JUL 2014

DAYSPA is the business resource for spa & wellness professionals! Each issue covers the latest in skin care, spa treatments, wellness services and management strategies.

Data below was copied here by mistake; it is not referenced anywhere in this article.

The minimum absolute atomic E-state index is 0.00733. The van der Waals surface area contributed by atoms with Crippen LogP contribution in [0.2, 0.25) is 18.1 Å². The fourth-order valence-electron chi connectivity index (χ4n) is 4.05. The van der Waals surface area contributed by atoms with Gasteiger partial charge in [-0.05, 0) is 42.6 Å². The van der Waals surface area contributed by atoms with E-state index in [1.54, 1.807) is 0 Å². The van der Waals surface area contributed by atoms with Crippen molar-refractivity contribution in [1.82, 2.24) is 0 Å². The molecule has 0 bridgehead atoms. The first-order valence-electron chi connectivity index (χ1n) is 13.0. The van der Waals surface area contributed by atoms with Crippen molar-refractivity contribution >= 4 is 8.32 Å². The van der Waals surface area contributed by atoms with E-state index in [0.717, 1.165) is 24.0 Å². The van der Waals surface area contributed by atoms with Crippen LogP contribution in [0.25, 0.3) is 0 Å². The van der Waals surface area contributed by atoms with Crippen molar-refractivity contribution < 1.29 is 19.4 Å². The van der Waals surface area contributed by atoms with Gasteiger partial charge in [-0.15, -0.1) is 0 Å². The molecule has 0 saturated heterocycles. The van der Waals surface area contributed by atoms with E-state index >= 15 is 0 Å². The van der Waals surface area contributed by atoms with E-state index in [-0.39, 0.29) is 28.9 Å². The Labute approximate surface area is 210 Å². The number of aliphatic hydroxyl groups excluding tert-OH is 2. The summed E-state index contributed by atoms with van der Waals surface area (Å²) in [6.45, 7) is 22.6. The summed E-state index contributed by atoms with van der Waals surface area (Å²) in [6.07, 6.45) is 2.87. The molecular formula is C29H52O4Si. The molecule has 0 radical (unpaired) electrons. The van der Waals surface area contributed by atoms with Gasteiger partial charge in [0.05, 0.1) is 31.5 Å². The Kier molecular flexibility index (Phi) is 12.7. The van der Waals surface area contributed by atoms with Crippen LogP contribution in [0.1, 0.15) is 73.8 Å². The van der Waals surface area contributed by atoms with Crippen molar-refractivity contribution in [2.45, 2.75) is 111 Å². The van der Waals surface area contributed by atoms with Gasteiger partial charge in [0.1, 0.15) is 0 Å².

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62 DAYSPA | JULY 2014 In its 22 years as a nonprofi t for the professional massage sector, the National Certifi cation Board for Therapeutic Massage & Bodywork (NCBTMB, ncbtmb .org) has served nearly 80,000 massage therapists— and seen a lot of changes. DAYSPA recently spoke with NCBTMB chair Dr. Leena Guptha, and chair-elect Bruce Baltz, for their perspectives on the ever-evolving mas- sage industry. —Linda Kossoff DAYSPA: How would you describe the state of the massage industry today as compared to 10 or 20 years ago? Leena Guptha: It is far more recognized as a profession to- day. Ten years ago, there were approximately 18 states that regulated the massage indus- try; today it's 40, with other states offering some form of regulation. This distinguishes the profession as a trade, and enables us to work with part- ners such as spas and medical establishments. Bruce Baltz: There are more opportunities for MTs now, especially in the spa world. The quality of treatment has increased as well, and thera- pists are better able to articu- late what they're practicing. Guptha: Education has ad- vanced over the last decade. Years ago, there were a number of programs that offered a small certifi cate or diploma, but now there are schools that offer as- sociate's and bachelor's degrees. A full education is incorporated into the program. Do you think aspiring MTs receive enough business education? Guptha: That's one area in which we can advance. I be- lieve that's one of the trends we're going to see come to the forefront within the next 10 years. Another is greater research literacy among MTs, so that we're not only providing health benefi ts, but we're able to verify them. For instance, Duke University is doing a study on the impact of massage therapy on osteoarthritis of the knee, and it's showing positive results. What are today's MTs' employment options? Guptha: Spas are the No. 1 employer of MTs—and schools are recognizing this, which is why they're in- cluding classes on spa technique. However, MTs may still set up a private practice, work with a chiropractor or be in a medical environment. Also, each scenario has its own terms of agreement, and may involve being an employee or an independent contractor. Demographically speaking, who is the typical massage therapist in the U.S.? Baltz: It has changed. When I was in massage school 20 years ago, the average age of a student was mid- to upper-20s, with some people right out of college and some middle-aged people in re-training. Now we're seeing more students right out of high school. For working MTs, there's still an approximate 75%-to- 25% female-to-male ratio, especially in spas, so we have a ways to go in accepting and understanding male MTs. There are many scenarios in which clients, YOUR WELLNESS SPA Snapshot Leading With Massage BRUCE BALTZ LEENA GUPTHA ©ISTOCKPHOTO.COM Y o u r W e l l n e s s S p a . i n d d 6 2 Your Wellness Spa.indd 62 6 / 3 / 1 4 1 1 : 4 1 A M 6/3/14 11:41 AM

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